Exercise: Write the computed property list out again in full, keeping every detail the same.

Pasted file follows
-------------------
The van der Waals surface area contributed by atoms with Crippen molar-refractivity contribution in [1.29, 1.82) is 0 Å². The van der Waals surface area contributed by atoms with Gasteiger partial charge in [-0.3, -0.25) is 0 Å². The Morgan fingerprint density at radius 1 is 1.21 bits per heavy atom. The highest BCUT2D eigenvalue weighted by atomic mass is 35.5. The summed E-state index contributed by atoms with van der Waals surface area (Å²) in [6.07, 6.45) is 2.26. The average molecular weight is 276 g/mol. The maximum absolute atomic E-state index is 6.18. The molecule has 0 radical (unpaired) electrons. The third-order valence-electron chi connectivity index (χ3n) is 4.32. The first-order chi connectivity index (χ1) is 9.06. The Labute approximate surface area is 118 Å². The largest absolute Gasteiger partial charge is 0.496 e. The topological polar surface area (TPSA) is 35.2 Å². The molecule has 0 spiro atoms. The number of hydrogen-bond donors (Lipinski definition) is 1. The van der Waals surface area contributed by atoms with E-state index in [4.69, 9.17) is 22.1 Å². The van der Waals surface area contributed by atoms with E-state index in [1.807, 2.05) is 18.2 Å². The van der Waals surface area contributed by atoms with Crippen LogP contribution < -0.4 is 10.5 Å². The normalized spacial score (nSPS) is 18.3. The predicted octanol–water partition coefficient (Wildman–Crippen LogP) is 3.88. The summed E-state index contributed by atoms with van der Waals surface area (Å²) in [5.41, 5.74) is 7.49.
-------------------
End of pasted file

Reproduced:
The van der Waals surface area contributed by atoms with Crippen molar-refractivity contribution in [1.29, 1.82) is 0 Å². The van der Waals surface area contributed by atoms with Gasteiger partial charge in [-0.3, -0.25) is 0 Å². The Morgan fingerprint density at radius 1 is 1.21 bits per heavy atom. The highest BCUT2D eigenvalue weighted by atomic mass is 35.5. The summed E-state index contributed by atoms with van der Waals surface area (Å²) in [6.07, 6.45) is 2.26. The average molecular weight is 276 g/mol. The maximum absolute atomic E-state index is 6.18. The molecule has 0 radical (unpaired) electrons. The third-order valence-electron chi connectivity index (χ3n) is 4.32. The first-order chi connectivity index (χ1) is 9.06. The Labute approximate surface area is 118 Å². The largest absolute Gasteiger partial charge is 0.496 e. The topological polar surface area (TPSA) is 35.2 Å². The molecule has 0 spiro atoms. The number of hydrogen-bond donors (Lipinski definition) is 1. The van der Waals surface area contributed by atoms with E-state index in [4.69, 9.17) is 22.1 Å². The van der Waals surface area contributed by atoms with E-state index in [1.807, 2.05) is 18.2 Å². The van der Waals surface area contributed by atoms with Crippen LogP contribution < -0.4 is 10.5 Å². The normalized spacial score (nSPS) is 18.3. The predicted octanol–water partition coefficient (Wildman–Crippen LogP) is 3.88. The summed E-state index contributed by atoms with van der Waals surface area (Å²) in [5.41, 5.74) is 7.49.